That does sound like a lot when you stack it up to current XTR or the super affordable NX Eagle, but remember both of those are still 12-speed. If you want affordable 1×12, S-Ride also makes a $288 M600 combo (rear derailleur+shifter+cassette) with an 11-52T cassette, a $225 M510 combo with an 11-50T, even some M600 combo with an 11-50T as low as $190.

S-Ride M700 1x13 budget Chinese single ring 13-speed mountain bike drivetrain

There’s even a 1×11 M520 derailleur with 11-46T or 11-50T cassettes made to work with Shimano 5800 shifters.

So how do you get ahold of any S-Ride drivetrain components to try them for yourself? S-Ride is currently working on developing European distribution. But for the time being they say that Aliexpress is a viable distribution channel. That sounds shady to us (and the 1×13 stuff isn’t there yet anyway.) Clearly S-Ride is still built more like an OEM supplier than a company working to deliver straight to consumers. Maybe the next mountain bike you pass at Walmart will be spec’ed with a wide-ranging 1×13 groupset?!

S-Ride.net

15 COMMENTS

  1. That’s wonderful.Just shut up and get on your old 3×9 and start grinding. It’s great new levels are attained all the time. But I still can have just a good time on a hard tail 3, ring 26 as a 4500 dollar shiny ride
    I suppose I’m in the minority on this because I see a lot of trick bikes hanging over tail gates

    • Aren’t 1x systems for riders who don’t know how to properly use a front derailleur? I can’t imagine the friction on these cross-over angles. Chains like to go in a relatively straight line, don’t they?

  2. I want this. Not because I find it useful, but precisely because I find it not being such. They just need to splash it with coloured blingage. That is a massive block of aluminium on that cassette there. Make it in green for me. Please?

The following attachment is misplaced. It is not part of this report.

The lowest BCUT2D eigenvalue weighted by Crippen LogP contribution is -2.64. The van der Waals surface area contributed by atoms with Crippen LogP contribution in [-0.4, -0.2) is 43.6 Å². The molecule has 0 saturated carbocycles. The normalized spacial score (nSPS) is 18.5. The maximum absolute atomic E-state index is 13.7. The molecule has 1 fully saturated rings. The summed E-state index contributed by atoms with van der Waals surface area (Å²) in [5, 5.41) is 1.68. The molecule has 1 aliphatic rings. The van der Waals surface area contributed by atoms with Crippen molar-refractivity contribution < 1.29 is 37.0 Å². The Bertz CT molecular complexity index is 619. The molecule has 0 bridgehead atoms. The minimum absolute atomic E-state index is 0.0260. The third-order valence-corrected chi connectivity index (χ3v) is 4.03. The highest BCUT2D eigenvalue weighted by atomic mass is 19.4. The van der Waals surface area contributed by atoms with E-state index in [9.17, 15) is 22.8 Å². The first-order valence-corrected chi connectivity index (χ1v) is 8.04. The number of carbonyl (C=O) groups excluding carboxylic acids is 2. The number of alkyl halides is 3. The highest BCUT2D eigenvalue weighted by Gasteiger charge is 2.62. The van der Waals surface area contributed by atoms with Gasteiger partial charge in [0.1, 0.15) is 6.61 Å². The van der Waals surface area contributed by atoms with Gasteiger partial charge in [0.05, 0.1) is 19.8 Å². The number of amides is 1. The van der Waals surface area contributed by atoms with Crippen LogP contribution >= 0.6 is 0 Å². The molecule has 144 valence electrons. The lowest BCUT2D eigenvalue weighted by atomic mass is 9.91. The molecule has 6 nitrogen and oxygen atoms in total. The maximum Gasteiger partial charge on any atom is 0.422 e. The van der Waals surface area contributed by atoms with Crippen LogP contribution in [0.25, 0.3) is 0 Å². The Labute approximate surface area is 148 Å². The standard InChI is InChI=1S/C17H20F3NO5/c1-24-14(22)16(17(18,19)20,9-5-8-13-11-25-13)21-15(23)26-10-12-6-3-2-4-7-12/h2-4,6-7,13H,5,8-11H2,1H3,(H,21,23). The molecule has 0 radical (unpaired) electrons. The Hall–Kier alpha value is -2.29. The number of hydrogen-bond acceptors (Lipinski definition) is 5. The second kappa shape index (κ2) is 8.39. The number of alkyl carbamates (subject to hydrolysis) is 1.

3. Im still fan of 2×10 speed. Sorry but i just laugh when i heard 850$ transmission… WHAT??? For just a 100$, i pick a all new 2×10 transmission… marketing mambo jambo!!!

  4. I think – after riding the 13 sp S-Ride drivetrain – it is a very good alternative to SRAM and Shimano because there are some advantages i.e. cassette fits to Shimano standard freehub only a 12 sp. Hain is needed. A great solution for all the people who don‘t need that XD or Microspline stuff.
    So I think all these bawlers should test the components first before leaving an unobjective comment. And this is also be true for bikerumor.
    And in addition the price you mentioned is not correct. It sounds more like an rough idea to confuse the readers of bikerumor. I really know totally different number, but only for the European market.

    • @Bewer We reported on this 1×13 from its first industry-only showing in Taipei, so we still haven’t had a chance to ride it. The prices listed are those provided by S-Ride. Please let us know the € retail price the setup cost for you to compare.

      • @Cory: The msrp actually is not fixed at the moment. I‘m in contact with S-Ride to finalize the product and to discuss the market price for Europe. I think it is a challenge to place a new product like this. There are so many Shimano and SRAM driven brains who are extremely negative without any knowledge about the product. I keep you informed about the final European msrp.
        In addition to that: pulleys have been reworked, because of some reasons and the shifter has been optimized in terms of the shifting distance. With this two changes It will be a really alternative to Shimano and SRAM for all those bikers who have a wheelset with Shimano standard freehub.